Genetic material can be altered by natural events or by artificial means.
The resulting mutations may or may not affect an organism.
Some mutations that affect individual organisms can also affect a species
or even an entire ecosystem.
Lesson Overview
Mutations
Effects of Mutations
Many mutations are produced by errors in genetic processes.
For example, some point mutations are caused by errors during DNA
replication.
The cellular machinery that replicates DNA inserts an incorrect base
roughly once in every 10 million bases.
Small changes in genes can gradually accumulate over time.
Lesson Overview
Mutations
Effects of Mutations
Stressful environmental conditions may cause some bacteria to increase
mutation rates.
This can actually be helpful to the organism, since mutations may
sometimes give such bacteria new traits, such as the ability to consume a
new food source or to resist a poison in the environment.
Lesson Overview
Mutations
Mutagens
Some mutations arise from mutagens, chemical or physical agents in
the environment.
Chemical mutagens include certain pesticides, a few natural plant
alkaloids, tobacco smoke, and environmental pollutants.
Physical mutagens include some forms of electromagnetic radiation,
such as X-rays and ultraviolet light.
Lesson Overview
Mutations
Mutagens
If these mutagens interact with DNA, they can produce mutations at
high rates.
Some compounds interfere with base-pairing, increasing the error rate
of DNA replication.
Others weaken the DNA strand, causing breaks and inversions that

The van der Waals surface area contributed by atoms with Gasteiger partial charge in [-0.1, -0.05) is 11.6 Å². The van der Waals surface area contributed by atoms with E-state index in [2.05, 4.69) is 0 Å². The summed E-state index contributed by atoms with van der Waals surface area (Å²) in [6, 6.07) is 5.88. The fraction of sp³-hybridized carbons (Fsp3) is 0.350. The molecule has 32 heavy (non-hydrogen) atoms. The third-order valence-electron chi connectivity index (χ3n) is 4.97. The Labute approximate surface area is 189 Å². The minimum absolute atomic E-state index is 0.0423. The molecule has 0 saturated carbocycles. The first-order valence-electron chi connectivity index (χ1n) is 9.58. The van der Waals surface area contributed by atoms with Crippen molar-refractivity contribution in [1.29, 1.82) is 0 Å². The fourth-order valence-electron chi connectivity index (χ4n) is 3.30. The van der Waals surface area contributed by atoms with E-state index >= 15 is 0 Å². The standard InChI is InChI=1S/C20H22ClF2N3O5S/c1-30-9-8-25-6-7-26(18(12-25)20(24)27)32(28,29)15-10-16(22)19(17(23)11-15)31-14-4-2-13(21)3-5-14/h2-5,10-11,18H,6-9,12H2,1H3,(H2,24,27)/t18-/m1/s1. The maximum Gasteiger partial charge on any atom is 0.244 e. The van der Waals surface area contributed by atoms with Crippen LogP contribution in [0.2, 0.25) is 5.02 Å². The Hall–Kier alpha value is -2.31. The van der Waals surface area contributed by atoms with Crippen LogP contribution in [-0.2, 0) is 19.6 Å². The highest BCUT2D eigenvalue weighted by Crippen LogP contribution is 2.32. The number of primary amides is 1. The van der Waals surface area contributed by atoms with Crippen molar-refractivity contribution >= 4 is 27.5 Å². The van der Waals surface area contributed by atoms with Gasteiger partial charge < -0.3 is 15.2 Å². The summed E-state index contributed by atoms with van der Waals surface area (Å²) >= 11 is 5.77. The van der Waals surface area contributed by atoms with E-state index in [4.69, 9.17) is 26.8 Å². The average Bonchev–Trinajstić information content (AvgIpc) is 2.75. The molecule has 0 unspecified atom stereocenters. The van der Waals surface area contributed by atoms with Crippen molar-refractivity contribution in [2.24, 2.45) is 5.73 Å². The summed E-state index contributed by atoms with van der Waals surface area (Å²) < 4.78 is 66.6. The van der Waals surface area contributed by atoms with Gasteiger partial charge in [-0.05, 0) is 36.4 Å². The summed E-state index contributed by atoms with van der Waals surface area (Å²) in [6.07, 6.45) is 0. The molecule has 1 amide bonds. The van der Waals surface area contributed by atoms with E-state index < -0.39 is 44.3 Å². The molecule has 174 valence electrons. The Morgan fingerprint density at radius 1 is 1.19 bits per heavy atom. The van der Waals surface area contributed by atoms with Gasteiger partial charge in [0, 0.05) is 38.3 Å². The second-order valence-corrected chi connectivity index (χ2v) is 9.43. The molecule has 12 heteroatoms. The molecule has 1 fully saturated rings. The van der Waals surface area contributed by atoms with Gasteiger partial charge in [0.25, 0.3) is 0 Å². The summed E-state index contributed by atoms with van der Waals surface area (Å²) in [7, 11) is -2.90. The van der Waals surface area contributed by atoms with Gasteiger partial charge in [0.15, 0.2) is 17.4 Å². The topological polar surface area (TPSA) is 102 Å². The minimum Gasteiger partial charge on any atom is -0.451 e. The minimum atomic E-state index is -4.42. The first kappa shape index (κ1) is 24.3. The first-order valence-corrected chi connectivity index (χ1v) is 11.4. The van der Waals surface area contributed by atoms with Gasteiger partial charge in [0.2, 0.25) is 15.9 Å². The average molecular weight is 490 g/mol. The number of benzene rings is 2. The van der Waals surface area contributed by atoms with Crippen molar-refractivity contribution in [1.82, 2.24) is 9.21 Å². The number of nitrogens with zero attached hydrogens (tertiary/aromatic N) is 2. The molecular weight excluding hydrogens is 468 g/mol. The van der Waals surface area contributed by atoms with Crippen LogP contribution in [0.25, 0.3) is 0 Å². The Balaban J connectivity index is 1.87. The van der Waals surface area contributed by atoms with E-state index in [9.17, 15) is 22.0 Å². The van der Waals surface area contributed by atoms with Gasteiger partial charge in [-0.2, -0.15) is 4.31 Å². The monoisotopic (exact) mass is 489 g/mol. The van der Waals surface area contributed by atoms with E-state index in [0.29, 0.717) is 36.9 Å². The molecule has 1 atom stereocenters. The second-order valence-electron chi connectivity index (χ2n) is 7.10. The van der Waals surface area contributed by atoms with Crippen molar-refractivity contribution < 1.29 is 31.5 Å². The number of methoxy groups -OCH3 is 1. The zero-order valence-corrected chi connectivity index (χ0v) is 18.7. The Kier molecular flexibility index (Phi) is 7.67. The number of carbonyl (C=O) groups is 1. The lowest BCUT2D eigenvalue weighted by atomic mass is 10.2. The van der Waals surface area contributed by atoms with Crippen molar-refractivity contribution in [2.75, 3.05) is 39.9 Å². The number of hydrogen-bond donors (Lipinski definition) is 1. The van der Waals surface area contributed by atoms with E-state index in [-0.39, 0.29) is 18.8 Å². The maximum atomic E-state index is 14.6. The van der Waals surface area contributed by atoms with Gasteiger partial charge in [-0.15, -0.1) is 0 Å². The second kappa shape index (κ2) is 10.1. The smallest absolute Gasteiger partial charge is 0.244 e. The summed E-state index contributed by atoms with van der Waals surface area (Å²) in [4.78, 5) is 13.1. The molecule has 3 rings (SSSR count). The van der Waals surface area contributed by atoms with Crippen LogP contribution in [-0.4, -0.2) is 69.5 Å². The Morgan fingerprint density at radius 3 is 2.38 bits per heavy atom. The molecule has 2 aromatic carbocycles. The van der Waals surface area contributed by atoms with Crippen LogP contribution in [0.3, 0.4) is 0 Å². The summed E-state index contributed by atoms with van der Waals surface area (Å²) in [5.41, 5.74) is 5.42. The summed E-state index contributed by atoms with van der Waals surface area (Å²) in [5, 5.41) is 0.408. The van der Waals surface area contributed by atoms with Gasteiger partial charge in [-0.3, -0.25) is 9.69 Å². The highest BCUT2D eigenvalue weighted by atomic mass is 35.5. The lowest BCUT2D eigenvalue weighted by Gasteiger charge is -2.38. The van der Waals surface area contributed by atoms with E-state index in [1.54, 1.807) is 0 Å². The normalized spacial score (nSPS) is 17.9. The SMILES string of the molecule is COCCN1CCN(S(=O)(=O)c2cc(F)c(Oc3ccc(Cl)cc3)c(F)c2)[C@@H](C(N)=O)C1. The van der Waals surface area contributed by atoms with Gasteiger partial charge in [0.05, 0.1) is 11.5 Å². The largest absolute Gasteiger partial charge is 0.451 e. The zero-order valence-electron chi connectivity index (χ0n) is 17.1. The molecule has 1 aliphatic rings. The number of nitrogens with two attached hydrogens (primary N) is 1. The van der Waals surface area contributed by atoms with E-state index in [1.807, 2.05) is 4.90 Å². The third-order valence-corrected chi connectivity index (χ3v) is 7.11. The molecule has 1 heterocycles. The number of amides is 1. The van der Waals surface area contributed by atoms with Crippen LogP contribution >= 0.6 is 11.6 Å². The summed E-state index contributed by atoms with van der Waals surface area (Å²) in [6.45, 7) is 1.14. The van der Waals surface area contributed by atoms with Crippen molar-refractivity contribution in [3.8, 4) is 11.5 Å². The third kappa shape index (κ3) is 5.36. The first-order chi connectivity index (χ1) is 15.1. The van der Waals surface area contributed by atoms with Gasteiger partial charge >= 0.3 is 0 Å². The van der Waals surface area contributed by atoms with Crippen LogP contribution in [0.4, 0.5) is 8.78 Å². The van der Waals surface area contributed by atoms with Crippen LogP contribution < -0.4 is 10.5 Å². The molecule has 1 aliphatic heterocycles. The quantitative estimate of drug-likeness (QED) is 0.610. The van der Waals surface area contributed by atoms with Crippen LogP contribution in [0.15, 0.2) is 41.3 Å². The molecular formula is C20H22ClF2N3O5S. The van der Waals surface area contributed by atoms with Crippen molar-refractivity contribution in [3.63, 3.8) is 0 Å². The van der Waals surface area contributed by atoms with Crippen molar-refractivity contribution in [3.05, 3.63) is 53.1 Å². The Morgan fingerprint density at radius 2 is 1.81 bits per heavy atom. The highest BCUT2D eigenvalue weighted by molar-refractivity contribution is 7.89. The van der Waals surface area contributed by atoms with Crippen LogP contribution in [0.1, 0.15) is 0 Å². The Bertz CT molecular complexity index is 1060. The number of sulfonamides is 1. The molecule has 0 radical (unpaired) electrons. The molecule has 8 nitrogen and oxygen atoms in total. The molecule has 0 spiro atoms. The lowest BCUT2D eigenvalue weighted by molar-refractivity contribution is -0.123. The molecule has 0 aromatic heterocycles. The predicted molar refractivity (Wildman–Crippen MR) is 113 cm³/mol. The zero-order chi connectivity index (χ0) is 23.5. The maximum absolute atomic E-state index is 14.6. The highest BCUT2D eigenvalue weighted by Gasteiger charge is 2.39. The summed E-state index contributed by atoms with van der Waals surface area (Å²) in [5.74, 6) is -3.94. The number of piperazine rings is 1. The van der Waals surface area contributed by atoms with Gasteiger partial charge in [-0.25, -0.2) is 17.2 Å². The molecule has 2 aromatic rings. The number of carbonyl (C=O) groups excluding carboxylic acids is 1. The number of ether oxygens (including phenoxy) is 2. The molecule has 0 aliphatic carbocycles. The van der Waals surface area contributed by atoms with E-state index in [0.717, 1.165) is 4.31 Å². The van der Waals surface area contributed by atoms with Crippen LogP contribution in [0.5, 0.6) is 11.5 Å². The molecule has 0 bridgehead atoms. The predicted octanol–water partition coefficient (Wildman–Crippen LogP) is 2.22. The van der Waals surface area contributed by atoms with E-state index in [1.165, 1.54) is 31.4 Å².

produce chromosomal mutations.
Cells can sometimes repair the damage; but when they cannot, the
DNA base sequence changes permanently.
Lesson Overview
Mutations
Harmful and Helpful Mutations
The effects of mutations on genes vary widely. Some have little or no
effect; and some produce beneficial variations. Some negatively disrupt
gene function.
Whether a mutation is negative or beneficial depends on how its DNA
changes relative to the organism’s situation.
Mutations are often thought of as negative because they disrupt the
normal function of genes.
However, without mutations, organisms cannot evolve, because
mutations are the source of genetic variability in a species.
Lesson Overview
Mutations
Harmful Effects
Some of the most harmful mutations are those that dramatically change
protein structure or gene activity.
The defective proteins produced by these mutations can disrupt normal
biological activities, and result in genetic disorders.
Some cancers, for example, are the product of mutations that cause the
uncontrolled growth of cells.
Lesson Overview
Mutations
Harmful Effects
Sickle cell disease is a disorder associated with changes in the shape
of red blood cells. Normal red blood cells are round. Sickle cells
appear long and pointed.
Sickle cell disease is caused by a point mutation in one of the
polypeptides found in hemoglobin, the blood’s principal oxygencarrying protein.
Among the symptoms of the disease are anemia, severe pain,
frequent infections, and stunted growth.
Lesson Overview
Mutations
Beneficial Effects
Some of the variation produced by mutations can be highly
advantageous to an organism or species.
Mutations often produce proteins with new or altered functions that can
be useful to organisms in different or changing environments.
For example, mutations have helped many insects resist chemical
pesticides.
Some mutations have enabled microorganisms to adapt to new
chemicals in the environment.
Lesson Overview
Mutations
Beneficial Effects
Plant and animal breeders often make use of “good” mutations.
For example, when a complete set of chromosomes fails to separate
during meiosis, the gametes that result may produce triploid (3N) or
tetraploid (4N) organisms.
The condition in which an organism has extra sets of chromosomes is
called polyploidy.
Lesson Overview
Mutations
Beneficial Effects
Polyploid plants are often larger and stronger than diploid plants.
Important crop plants—including bananas and limes—have been
produced this way.
Polyploidy also occurs naturally in citrus plants, often through
spontaneous mutations.